HTTP Strict Transport Security and You
With a simple Wi-Fi packet-sniffer, intercepting login cookies over the air is far easier than it ought to be. Firesheep demonstrated this vulnerability definitively, showing the public exactly how trivial it is to hijack unencrypted HTTP sessions. So, we learned an important lesson: running HTTPS on your servers mitigates a large chunk of risk, as encrypting the traffic between your site and its users prevents attackers from grabbing cookies, and thus from hijacking a user’s session. Encryption also ensures that your content is delivered without modification, which reduces the ability of man-in-the-middle attackers to intercept your users’ traffic when they’re using untrustworthy networks. To whatever extent possible, you should use HTTPS, and ensure that you force encryption for important cookies by marking them as
Unfortunately, this isn’t a complete solution. Users generally don’t type
https://example.com/ into their browser’s address bar. They generally either type
http://example.com/, and you’re going to have a hard time reminding them to consistently use
https when visiting your site. You can redirect users from HTTP to HTTPS, but that leaves a window of opportunity for attackers: your request to the HTTP site is unencrypted, and potentially vulnerable to attack before you can be redirected. It would be significantly safer if you could avoid that HTTP request. This is the problem that HTTP Strict Transport Security (HSTS)1 is meant to address.
Strict-Transport-Security header to your server’s HTTPS responses will inform browsers that your website should only be accessed via HTTPS. Normal HTTP connections will be rewritten client-side, before any network traffic is generated. Sending the following header:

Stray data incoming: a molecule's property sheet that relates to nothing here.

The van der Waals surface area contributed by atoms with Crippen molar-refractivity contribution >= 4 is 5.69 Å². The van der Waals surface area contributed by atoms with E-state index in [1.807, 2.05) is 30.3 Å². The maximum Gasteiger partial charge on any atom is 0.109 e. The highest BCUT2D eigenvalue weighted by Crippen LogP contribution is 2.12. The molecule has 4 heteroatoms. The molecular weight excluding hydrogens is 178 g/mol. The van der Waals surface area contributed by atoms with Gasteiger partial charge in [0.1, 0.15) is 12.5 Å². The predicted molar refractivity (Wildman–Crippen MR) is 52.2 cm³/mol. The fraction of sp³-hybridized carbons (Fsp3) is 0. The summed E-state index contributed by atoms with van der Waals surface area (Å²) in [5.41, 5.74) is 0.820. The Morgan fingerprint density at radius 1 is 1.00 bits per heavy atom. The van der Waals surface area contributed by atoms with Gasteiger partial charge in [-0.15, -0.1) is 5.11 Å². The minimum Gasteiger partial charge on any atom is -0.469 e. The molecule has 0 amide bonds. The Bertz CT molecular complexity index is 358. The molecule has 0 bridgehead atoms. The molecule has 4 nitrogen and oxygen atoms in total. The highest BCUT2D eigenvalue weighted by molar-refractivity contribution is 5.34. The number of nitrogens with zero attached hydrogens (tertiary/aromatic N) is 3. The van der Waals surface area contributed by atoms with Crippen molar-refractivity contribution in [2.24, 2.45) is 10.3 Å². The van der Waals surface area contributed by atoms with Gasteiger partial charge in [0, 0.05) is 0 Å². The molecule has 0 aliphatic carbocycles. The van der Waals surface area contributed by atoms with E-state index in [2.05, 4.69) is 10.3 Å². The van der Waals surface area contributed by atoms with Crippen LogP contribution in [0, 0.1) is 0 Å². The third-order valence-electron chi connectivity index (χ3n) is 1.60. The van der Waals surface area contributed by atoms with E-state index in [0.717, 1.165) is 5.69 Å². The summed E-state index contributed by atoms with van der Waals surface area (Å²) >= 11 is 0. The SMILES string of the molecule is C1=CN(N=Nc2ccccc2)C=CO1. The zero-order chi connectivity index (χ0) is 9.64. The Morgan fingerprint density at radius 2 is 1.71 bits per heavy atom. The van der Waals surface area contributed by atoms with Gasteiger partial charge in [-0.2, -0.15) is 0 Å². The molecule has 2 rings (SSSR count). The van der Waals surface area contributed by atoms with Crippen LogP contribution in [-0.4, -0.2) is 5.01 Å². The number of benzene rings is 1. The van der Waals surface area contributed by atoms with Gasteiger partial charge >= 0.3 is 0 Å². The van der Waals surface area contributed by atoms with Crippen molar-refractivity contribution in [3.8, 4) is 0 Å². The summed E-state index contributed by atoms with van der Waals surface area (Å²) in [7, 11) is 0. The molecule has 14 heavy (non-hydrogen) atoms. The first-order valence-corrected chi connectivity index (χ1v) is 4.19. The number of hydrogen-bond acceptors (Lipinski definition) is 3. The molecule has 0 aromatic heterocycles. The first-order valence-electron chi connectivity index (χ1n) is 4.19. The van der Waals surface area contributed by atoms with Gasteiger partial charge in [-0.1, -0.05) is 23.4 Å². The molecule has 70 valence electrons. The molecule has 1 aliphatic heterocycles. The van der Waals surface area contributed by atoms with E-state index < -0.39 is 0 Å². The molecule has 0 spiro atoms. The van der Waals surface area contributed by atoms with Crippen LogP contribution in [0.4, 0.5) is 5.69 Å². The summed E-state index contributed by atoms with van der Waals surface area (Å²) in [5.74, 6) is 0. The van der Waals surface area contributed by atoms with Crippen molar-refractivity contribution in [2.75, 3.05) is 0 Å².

Strict-Transport-Security: max-age=31556926; includeSubDomains
would instruct a browser that supported the draft standard that it shouldn’t touch your site (or any of its subdomains) over HTTP for a year. This substantially reduces the surface exposed to attack: as long as the very first HTTP request went through correctly, your users will never use an insecure connection to your website again, regardless of what they type in the address bar.
You will need to ensure that you can actually serve HTTPS responses for every request (on any port) to your host, however, as HTTP simply won’t be an option anymore. This is a Good Thing™, even if it might mean a little work for you up front.
None of this is new (just new to me), so browser support is already relatively good: HSTS is supported in Firefox 4+, and Chrome2. Opera appears to be waiting for issues open against the draft standard to be resolved, and for the draft to move to RFC status. Looking at the list, I don’t see any significant upcoming changes to the header structure: I’d recommend implementing it for your sites now.
As an example, I’ve just implemented this for mkw.st (where I’ll likely be moving this site at some point in the relatively near future). It took about a half-hour, all told, and most of that was waiting for the certificate to be mailed to me. Here’s what I needed to do to set things up:
I generated a certificate request on my server, which also involved creating a new private key. Both were trivial, and RapidSSL’s detailed walkthrough was helpful.
Using the newly generated CSR, I purchased a certificate via CheapSSLs. They seem a bit… well… cheap, so I’m not sure I’d recommend them for a high-risk site. For my not particularly valuable site, however, they’re brilliant. A 3-year cert (from RapidSSL) was $27 (paid via PayPal), and showed up in my inbox within 20 minutes of purchase.
I configured my server to use the certificate. For Nginx, this just meant recompiling the server with SSL support, and adding a new server definition that listened on port 443, and had reference to both the private key and certificate generated above. Nginx’s documentation is better than I remembered it being.
For a single-server site like mine, this is a piece of cake, and certainly worth playing around with.
Chrome actually attempts to avoid even the initial one-time HTTP request for websites that have requested extra protection. Sites like PayPal and Twitter are hard-coded as requesting HSTS (the complete list is visible in